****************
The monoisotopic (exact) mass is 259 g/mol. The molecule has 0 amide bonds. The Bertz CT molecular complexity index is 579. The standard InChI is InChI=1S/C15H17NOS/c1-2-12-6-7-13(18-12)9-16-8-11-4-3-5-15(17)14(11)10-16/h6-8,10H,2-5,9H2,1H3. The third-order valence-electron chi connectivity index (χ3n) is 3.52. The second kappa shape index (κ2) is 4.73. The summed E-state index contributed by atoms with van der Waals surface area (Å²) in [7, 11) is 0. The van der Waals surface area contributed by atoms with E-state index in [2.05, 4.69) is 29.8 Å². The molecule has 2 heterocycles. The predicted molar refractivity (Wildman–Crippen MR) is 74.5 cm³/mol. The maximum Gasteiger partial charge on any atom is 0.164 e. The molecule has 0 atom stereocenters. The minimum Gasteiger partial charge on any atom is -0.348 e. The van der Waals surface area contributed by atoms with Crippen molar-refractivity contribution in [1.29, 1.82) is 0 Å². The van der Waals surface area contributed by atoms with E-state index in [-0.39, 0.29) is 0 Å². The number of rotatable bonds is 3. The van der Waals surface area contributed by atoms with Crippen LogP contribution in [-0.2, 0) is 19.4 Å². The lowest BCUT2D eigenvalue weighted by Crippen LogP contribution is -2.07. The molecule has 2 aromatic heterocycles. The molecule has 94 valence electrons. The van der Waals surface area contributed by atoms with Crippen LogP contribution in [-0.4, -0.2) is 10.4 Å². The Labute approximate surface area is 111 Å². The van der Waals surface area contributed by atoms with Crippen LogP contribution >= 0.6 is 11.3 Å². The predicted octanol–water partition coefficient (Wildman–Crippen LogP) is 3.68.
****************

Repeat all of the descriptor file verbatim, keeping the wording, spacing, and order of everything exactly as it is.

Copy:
The monoisotopic (exact) mass is 259 g/mol. The molecule has 0 amide bonds. The Bertz CT molecular complexity index is 579. The standard InChI is InChI=1S/C15H17NOS/c1-2-12-6-7-13(18-12)9-16-8-11-4-3-5-15(17)14(11)10-16/h6-8,10H,2-5,9H2,1H3. The third-order valence-electron chi connectivity index (χ3n) is 3.52. The second kappa shape index (κ2) is 4.73. The summed E-state index contributed by atoms with van der Waals surface area (Å²) in [7, 11) is 0. The van der Waals surface area contributed by atoms with E-state index in [2.05, 4.69) is 29.8 Å². The molecule has 2 heterocycles. The predicted molar refractivity (Wildman–Crippen MR) is 74.5 cm³/mol. The maximum Gasteiger partial charge on any atom is 0.164 e. The molecule has 0 atom stereocenters. The minimum Gasteiger partial charge on any atom is -0.348 e. The van der Waals surface area contributed by atoms with Crippen molar-refractivity contribution in [1.29, 1.82) is 0 Å². The van der Waals surface area contributed by atoms with E-state index in [-0.39, 0.29) is 0 Å². The number of rotatable bonds is 3. The van der Waals surface area contributed by atoms with Crippen LogP contribution in [-0.2, 0) is 19.4 Å². The lowest BCUT2D eigenvalue weighted by Crippen LogP contribution is -2.07. The molecule has 2 aromatic heterocycles. The molecule has 94 valence electrons. The van der Waals surface area contributed by atoms with Crippen LogP contribution in [-0.4, -0.2) is 10.4 Å². The Labute approximate surface area is 111 Å². The van der Waals surface area contributed by atoms with Crippen LogP contribution >= 0.6 is 11.3 Å². The predicted octanol–water partition coefficient (Wildman–Crippen LogP) is 3.68.